Copyright© 2021 by Lumpy
“So explain to me why we’re going to the post office?” Whitaker asked as they pulled away from the EEOB.
“Well, we’re not going to the post office, exactly. I need to see if some of the feelers I sent out have come back.”
“At some point you’re going to stop being cute and actually tell me what your plan is, right?”
“Sorry,” Taylor said, flashing her a grin. “Like I said, one of the issues with Cole’s approach is he’s looking at Hubbard like a civilian. Even though he’s been discharged from the military, no one is ever completely let go. Registrations for the VA, applications to veterans affairs for loans, GI Bill applications. There are tons of stuff that connect us to the service even when we’re out.”
“You think he’s applying for benefits while trying to kill a candidate for president?” Whitaker asked, skeptically.
“No, but he doesn’t have a job and, as far as you’ve been able to find out, he hasn’t had one since he was discharged. He maybe crazy, he might even sleep in his car, but he needs time to eat, the parts for all his gadgets and explosives have to come from somewhere, and he needs somewhere private to work, since building a pipe bomb in a homeless shelter would rise more than a few eyebrows. Now, since we know he wasn’t personally wealthy when he went into the service and doesn’t have any wealthy relatives supporting him, the most likely answer is that he’s living off of his pension. A medical discharge doesn’t invalidate your pension. The Army is very good about keeping track of where those checks are going.”
“Since we don’t have an address on him and you don’t think he’s staying with friends, since he needs that privacy, you’re guessing he’s getting them sent to a PO Box, right?”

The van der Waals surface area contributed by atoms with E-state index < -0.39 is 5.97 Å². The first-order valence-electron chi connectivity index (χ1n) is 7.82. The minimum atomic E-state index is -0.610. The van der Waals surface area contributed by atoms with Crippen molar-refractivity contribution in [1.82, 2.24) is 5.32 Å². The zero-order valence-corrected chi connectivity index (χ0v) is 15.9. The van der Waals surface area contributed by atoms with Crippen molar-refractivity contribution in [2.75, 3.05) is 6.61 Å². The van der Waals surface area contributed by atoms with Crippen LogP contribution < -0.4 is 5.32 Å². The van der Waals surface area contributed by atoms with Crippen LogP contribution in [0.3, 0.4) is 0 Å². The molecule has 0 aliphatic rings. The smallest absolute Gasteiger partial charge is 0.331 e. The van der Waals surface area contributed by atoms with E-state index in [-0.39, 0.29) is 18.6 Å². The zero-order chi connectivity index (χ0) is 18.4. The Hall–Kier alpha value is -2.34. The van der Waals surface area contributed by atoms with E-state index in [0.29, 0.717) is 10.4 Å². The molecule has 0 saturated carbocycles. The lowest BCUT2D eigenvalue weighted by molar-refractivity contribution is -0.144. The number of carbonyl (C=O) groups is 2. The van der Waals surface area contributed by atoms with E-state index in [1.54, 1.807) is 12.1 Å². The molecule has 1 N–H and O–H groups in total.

“We could have mentioned that to Cole.”
“Sure, and he would have shut us out as soon as we did. We wouldn’t get to look into the box, talk to the people who worked there, or see what else was mailed there. I know you like following procedure, but has Cole shown any ability to be able to make use of the information in front of him? He had everything we’ve had, yet he didn’t know Hubbards name until we got it, and he hasn’t thought to see where Hubbard’s been getting his money. That, at least, should have been a no-brainer. I mean, Jesus, he’s Secret Service. Their whole deal is investigating money.”
“You’re still planning on turning anything we find over to him, right?”
“As long as it doesn’t cut off an avenue of investigation for us. This guy is really dangerous, and his target is our friend. I’m all for helping out the overall investigation, but these guys can’t see past their preconceived notion. I’m sure they would have eventually thought to look up the crazy ramblings and see if they matched something they could follow up on. I’m also sure they would have looked into his benefits and followed up on those. In fact, I’m pretty sure that’ll realize that’s a lead to follow in the next day or so. My problem is, the Senator might not have a day or so. This isn’t a situation where we can wait for them to make the right calls. So, we’ll make the right calls and then tell them what they need to know once we’re on to the next thing or stuck.”
They got back to the Hoover building and Taylor started making some calls. Turns out, he didn’t need to bother. Cole had gotten a court order to allow the Taskforce access to various governmental records on Hubbard. While they weren’t officially on the Taskforce, the FBI had been included as one of the parties with access to his records, which meant Whitaker also had access, since nothing was classified or otherwise restricted inside the agency itself.